We had a whirlwind trip back to Dhaka. Two things happened to cause this:
1) We missed the train
2) We boarded the bus with no money left
How we got into this situation was a series of bad luck and possibly bad decisions.
We arrived in Chittagong on a Friday evening, expecting to buy train tickets to Dhaka on the night train leaving the same day. There were no tickets left in any class, on any train to Dhaka until Sunday. We didn't want to wait until Sunday, we didn't want to take a night bus, so we spent a night in Chittagong with the intention of leaving early the next morning on an express bus to Dhaka.
That evening we forgot to go to an ATM to withdraw money, by the time we realised it, the banks were closed. Luckily we knew of an ATM in the train station, we would head there the next morning and find it to be out of order.
We had just enough money to buy bus tickets to Dhaka and have a few hundred Takas left. Then we got a little bit risky: we decided to make a stop half way to Dhaka to visit Buddhist ruins. We would need enough money to hire a taxi to and from the ruins and get back on a bus to Dhaka. We quickly did the math and it seemed like we would make it, just. Everything was going according to plan, we got off in Mainimati and hired a taxi to the site of the ruins. When we arrived we were made aware of the item we had left out of our calculations: admission cost. The cost of two tickets to see the ruins was more than what we had left in our pockets. In fact we were now doubting whether we could even afford the taxi back to the main highway.
Now, standing outside the gate to the ruins, we decided to meticulously break down the cost of getting back to Dhaka. Things weren't looking good, getting in to see the ruins was definitely a no-go. We made an attempt to have our secret stash of American money exchanged, but the rate we were offered was so ridiculous that we passed. In retrospect we probably should have just exchanged the money, but the ticket seller was being kind of an ass, so we didn't want to give him any money.
We concluded that we couldn't afford a taxi back to the highway, so we would have to walk. The rickshaw from the highway had taken quite a while, but our driver had gotten lost, so we thought it wouldn't be too bad. And our map showed the highway as being quite close, so we set off. After at least 30 minutes of walking we didn't seem to be anywhere near the highway, it appeared that the scale on our map was way way off. After more walking we flagged down a rickshaw and got him to drive us as far as 10 takas would take us. This left us with only another 20 minutes or so to the highway. From the side of the highway two business men helped us flag down a bus to Dhaka which somewhat stopped for us. We hopped onto it as it was still moving. Being a "local" bus, and not a fancy direct bus to Dhaka, we didn't have to pay much for the ride to Dhaka, we just had to stop every few minutes to pick up and drop people off. We ended up in Dhaka with about 300 takas, enough for 2 admission tickets to the Buddhist ruins.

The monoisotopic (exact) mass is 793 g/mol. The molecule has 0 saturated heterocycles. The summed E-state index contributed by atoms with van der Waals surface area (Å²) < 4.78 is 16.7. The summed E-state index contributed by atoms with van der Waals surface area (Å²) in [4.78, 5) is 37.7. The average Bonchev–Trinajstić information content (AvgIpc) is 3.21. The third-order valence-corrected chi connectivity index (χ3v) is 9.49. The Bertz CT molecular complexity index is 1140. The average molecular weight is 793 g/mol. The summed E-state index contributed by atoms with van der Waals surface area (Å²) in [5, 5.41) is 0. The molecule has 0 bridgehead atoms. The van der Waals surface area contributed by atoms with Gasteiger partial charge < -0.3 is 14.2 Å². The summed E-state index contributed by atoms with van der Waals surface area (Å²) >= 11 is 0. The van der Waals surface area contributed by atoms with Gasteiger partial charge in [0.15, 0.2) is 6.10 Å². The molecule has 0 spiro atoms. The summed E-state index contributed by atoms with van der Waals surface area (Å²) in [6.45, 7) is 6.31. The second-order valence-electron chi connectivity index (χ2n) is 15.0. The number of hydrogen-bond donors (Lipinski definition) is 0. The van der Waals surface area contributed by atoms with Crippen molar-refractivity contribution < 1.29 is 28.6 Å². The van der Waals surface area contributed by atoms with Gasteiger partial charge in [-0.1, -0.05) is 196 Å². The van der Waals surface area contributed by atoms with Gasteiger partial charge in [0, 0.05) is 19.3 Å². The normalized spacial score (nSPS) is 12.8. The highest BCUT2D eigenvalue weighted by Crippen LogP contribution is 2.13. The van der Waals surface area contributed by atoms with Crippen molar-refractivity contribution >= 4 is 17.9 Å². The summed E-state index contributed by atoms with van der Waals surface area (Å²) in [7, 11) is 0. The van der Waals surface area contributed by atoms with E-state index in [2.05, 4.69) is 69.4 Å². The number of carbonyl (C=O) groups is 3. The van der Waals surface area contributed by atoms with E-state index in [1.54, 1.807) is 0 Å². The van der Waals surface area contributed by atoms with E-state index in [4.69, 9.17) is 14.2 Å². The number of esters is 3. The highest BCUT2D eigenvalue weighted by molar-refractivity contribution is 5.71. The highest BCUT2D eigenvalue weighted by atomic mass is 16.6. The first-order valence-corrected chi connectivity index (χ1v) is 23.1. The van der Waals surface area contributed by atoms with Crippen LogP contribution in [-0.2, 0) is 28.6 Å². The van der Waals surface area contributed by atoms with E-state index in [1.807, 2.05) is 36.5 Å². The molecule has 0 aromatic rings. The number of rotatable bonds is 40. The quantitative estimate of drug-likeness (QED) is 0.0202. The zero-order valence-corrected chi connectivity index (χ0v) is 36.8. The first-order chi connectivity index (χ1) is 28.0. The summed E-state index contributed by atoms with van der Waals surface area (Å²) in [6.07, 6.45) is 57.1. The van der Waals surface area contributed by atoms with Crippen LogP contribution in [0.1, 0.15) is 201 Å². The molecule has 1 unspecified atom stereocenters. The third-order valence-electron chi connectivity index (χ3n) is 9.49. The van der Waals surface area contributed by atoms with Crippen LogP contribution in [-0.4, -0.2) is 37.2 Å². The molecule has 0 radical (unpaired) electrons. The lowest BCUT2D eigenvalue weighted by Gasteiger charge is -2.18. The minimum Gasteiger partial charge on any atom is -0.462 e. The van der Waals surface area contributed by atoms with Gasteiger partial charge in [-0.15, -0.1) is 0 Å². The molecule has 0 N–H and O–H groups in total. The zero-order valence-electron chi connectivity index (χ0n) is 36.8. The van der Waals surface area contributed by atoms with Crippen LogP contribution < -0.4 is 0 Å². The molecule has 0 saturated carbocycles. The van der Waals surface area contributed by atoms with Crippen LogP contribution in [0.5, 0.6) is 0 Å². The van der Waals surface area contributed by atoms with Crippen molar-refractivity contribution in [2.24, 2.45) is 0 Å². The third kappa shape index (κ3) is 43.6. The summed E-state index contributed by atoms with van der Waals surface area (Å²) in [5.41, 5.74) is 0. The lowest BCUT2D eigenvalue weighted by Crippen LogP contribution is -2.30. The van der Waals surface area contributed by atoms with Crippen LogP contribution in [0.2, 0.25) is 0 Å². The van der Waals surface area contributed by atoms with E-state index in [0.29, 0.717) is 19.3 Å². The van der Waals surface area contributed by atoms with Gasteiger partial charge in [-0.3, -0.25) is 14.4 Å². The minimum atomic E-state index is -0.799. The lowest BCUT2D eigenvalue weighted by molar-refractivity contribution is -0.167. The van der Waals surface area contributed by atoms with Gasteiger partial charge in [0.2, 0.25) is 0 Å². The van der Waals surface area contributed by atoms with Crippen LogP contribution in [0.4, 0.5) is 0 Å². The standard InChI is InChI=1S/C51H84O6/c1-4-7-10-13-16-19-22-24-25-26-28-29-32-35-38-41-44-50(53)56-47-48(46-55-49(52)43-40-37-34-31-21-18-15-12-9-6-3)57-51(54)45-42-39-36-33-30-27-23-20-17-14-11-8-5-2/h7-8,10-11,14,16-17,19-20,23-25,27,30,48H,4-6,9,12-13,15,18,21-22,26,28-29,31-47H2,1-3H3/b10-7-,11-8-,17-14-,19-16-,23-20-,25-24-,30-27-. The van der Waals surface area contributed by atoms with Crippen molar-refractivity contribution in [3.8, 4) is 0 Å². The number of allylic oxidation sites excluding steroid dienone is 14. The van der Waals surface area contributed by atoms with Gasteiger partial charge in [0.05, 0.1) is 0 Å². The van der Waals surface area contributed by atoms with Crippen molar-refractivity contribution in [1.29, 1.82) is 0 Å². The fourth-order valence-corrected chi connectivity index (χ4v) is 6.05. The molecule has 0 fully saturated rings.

In Dhaka, we booked tickets on the Maitree Express to Kolkata, the only Bangladesh-India train, reopened in 2008 after being out of service since partition. Even though it was slower than the bus, we wanted to take it. We had actually timed our departure from Bangladesh to make sure it fell on one of the 3 days a week on which the train ran. After a confusing discussion with the ticket salesmen we settled with "snigdha" class tickets:
"What do you mean what is snigdha class?
"Well, sir, would you be able to explain to us the difference between Seat Class, Snigdha Class and Chair Class?"
"Snigdha is Relax Class."
"Oooooh I see, Relax Class, we'll take two of those!"
The name Maitree Express is a bit of a misnomer. A more suitable name might be "the slowest possible way of getting to Kolkata from Dhaka other than walking". The train was almost empty, there were probably less than 50 passengers. But the train had the capacity for over 200, which meant that the break scheduled at the border had to be long enough to accommodate that many passport checks. The entire train was processed in less than 30 minutes, but we then had to wait about 2 hours in a stuffy waiting room in 40 degree weather. Which I suppose is better than waiting in a customs line for 2 hours in 40 degree weather. I don't think the train actually ever went much fast than 30km/h or so, but we had big reclining seats and air-conditioning (snigdha class = relax class), so other than the border crossing we were comfortable. We had reported at the train station in Dhaka at 8am and we didn't arrive in Kolkata until almost 10pm. The train station where we arrived did not even figure on any map of Kolkata, we exited the station to a dark empty parking lot. We had no idea how far we were from the city nor was there anyone in sight to help us. We eventually spotted a taxi that got us to our trusty hotel on Sudder St for a very reasonable price. We settled into our filthy, 200 rupee accommodation ready to tackle India for the second time.
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